Myron Green rummages through bags and walks gingerly around corners of the Mount Pleasant Ice Arena in Northeast Baltimore. He’s unsteady on his feet, balancing on skates that he hasn’t worn for eight months.
It’s early spring, and he is frantically searching for the one piece of equipment – a helmet – that he needs to join his teammates on the ice. It’s also Green’s last chance: Today marks the final practice of the Baltimore Banners ice hockey team’s season.
He finds a helmet tucked away at the entrance of the rink. He ties it around his chin, bounds over the wall and finds his footing on the ice.
Within minutes, Green pulls back his hockey stick and connects with the puck, sending it zooming to the back of the net.
“Like, I take my time more, more patient. Like I usually just snap, but I’m more patient now. Like I know how to take a loss. I know how to bounce back.”— Myron Green
A grin widens on his face. Cheers break out. Everyone here knows that this goal is more than a score. It is also something to celebrate – Green’s first time back on the ice since his release from a juvenile detention center.
“I see a lot of younger guys cheering me on,” Green said. “Feels good to bring joy to somebody younger than me because I want them to know that it’s not always over, like there is always another step to your life.
“You feel like you might make a mistake,” he added. “I fell off here and there. But like I want to show them there’s another way, like it ain’t always over, like you always got another story to tell.”
Green’s story reflects the mission of the Baltimore Banners, a volunteer-run team that was founded in 2003 and aims to teach on- and off-ice skills to at-risk youth in East Baltimore. The team is run by the Tender Bridge Foundation, a nonprofit founded by Noel Acton.
The team has two sets of age groups: the Junior Banners, made up of young teens, and the Banners for Life, composed of players over age 18 and alumni. They play exhibition matches against other clubs, from middle school teams to local police hockey squads.
But winning here really is about building trust. Managing emotions. Discipline. Processing trauma. Growing and sharing and working together.
Many of the players face instability at home. They’ve lost loved ones, friends and teammates. In September 2021, the Banners lost two of their own to gun violence: Davon “Peanut” Barnes, 20, and Abraham “Abe” Ludd, 22. On a rainy day, the players and coaches gathered at Patterson Park to honor them. They didn’t play that day, but they were probably the closest they had ever been as a team.
Some Banners players, including Green, might lose their way for a bit. But when Green looked for a way back home, he found a path using the goal-setting skills he’d developed with team coaches and mentors.
During a juvenile court hearing in Baltimore, he recalled, he read them aloud to the judge. He wants to become a professional boxer. He wants to attend his high school prom.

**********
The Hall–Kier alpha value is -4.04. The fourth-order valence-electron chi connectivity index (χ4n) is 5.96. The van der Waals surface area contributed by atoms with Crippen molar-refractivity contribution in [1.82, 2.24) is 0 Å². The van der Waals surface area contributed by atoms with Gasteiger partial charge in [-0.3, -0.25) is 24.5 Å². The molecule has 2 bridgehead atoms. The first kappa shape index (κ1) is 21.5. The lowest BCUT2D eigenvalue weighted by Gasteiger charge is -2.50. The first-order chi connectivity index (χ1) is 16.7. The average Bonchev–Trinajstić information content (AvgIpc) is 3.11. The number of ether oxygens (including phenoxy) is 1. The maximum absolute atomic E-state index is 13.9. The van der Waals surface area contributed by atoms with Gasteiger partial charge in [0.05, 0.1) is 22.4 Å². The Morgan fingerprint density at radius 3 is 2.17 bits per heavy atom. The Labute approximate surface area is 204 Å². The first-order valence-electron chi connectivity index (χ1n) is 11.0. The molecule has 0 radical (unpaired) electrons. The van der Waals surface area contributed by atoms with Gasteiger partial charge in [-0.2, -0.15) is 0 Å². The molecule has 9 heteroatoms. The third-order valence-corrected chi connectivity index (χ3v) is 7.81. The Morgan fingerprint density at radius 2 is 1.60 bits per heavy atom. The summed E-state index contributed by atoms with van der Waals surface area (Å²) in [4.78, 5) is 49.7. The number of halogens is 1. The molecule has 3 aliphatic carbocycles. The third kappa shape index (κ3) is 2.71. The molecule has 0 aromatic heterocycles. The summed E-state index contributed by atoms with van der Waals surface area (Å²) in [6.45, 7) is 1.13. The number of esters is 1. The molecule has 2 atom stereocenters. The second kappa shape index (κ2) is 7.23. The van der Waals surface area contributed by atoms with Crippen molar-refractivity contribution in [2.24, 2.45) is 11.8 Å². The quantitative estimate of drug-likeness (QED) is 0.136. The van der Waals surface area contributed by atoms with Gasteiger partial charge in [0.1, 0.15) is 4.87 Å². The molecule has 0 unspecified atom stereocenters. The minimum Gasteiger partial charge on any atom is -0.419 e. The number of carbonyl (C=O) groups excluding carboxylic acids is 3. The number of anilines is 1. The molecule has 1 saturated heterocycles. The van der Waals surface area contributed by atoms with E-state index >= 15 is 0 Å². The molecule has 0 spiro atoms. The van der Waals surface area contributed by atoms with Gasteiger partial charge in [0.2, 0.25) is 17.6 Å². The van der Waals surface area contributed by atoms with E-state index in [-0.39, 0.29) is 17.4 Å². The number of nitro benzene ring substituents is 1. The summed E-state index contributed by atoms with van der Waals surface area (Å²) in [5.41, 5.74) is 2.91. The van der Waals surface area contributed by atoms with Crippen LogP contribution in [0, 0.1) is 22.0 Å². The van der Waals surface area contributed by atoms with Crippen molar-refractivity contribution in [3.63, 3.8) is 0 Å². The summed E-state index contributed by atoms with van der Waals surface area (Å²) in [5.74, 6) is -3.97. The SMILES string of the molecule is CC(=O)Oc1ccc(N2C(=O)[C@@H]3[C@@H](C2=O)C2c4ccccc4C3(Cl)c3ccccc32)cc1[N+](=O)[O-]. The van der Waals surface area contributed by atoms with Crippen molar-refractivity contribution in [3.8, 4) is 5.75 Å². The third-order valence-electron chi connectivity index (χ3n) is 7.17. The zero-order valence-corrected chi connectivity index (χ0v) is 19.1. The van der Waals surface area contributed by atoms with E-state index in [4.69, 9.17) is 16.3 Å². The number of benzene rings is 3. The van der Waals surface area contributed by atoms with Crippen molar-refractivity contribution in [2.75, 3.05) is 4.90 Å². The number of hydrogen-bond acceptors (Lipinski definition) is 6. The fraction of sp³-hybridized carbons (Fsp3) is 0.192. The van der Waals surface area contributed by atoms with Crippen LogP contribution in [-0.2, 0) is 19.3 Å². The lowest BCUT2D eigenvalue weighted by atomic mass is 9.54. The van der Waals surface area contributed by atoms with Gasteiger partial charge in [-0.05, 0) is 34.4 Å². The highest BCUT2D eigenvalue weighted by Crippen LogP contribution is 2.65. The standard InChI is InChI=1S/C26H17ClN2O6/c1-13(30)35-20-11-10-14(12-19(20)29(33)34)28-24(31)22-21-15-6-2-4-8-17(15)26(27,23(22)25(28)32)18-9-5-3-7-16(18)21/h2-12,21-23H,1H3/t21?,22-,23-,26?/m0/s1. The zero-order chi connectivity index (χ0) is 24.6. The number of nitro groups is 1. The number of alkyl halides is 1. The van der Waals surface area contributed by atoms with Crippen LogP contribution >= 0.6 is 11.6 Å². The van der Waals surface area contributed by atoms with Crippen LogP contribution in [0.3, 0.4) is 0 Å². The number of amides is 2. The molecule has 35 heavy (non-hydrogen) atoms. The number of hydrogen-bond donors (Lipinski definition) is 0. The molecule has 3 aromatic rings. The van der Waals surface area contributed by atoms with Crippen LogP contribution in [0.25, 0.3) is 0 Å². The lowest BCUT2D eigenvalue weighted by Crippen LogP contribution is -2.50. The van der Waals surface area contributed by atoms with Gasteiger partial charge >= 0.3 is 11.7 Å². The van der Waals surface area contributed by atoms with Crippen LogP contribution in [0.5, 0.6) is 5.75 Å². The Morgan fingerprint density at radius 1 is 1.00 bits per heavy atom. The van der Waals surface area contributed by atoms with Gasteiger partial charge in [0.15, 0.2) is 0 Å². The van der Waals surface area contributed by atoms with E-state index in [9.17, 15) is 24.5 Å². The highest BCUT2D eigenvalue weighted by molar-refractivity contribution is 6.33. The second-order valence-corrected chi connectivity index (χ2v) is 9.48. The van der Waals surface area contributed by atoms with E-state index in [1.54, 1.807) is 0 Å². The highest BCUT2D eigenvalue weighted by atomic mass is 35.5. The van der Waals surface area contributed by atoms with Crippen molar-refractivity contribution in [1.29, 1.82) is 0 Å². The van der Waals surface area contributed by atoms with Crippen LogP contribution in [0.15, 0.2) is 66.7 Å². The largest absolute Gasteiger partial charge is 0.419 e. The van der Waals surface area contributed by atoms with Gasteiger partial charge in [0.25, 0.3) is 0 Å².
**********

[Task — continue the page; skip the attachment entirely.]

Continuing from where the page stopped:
His commitments helped secure his release and his return to the Banners.
Green’s time with the Banners has made him more mature, he said. “Like, I take my time more, more patient. Like I usually just snap, but I’m more patient now. Like I know how to take a loss. I know how to bounce back.”
When he’s skating, Green said, he feels like he’s floating – “like I was home.”
The Banners’ longtime home faces an uncertain future. A wall collapsed at the Patterson Park rink this season. Safety concerns forced the Banners to move to the Mount Pleasant Ice Arena, which is about 25 minutes from East Baltimore, where many of the players live. Players now will either walk to Patterson Park or pile into a coach’s van to make a quick trip to practices or games.
Acton worries that a permanent move from East Baltimore would add one more hurdle to what is often an obstacle-filled path for his players. Also, the team stores its equipment at Patterson Park.
“The kids do not feel at home at the other rink,” Acton said. “They enjoy being on the ice, but it’s not home.”
Kevin Nash, a spokesman for Baltimore City Recreation and Parks, wrote in an email that the department is waiting on repair assessments to “determine next steps for the rink.”
“We are hoping that the repairs are minor. … Reopening DiPietro Family Skating Center depends on the extent of the necessary repairs that the assessment calls for,” Nash said.
The Banners’ work and impact, however, don’t start and stop in the rink or during the season, or on the scoreboard.
Two months after Green returned to the ice, he was grabbing the last items he needed to reach another goal.
His father, Lionell Green, held out his jacket. He adjusted his bowtie. Father and son matched, both in all black with red ties.
Green was ready.
He was on his way to the prom. But first he had to greet other loved ones waiting to send him off. In the back of the crowd, holding a cellphone in the air, Banners Coach Jamal Perkins watched Green.
They cheered. Green smiled.
“Feels good to bring joy to somebody younger than me because I want them to know that it’s not always over, like there is always another step to your life.”— Myron Green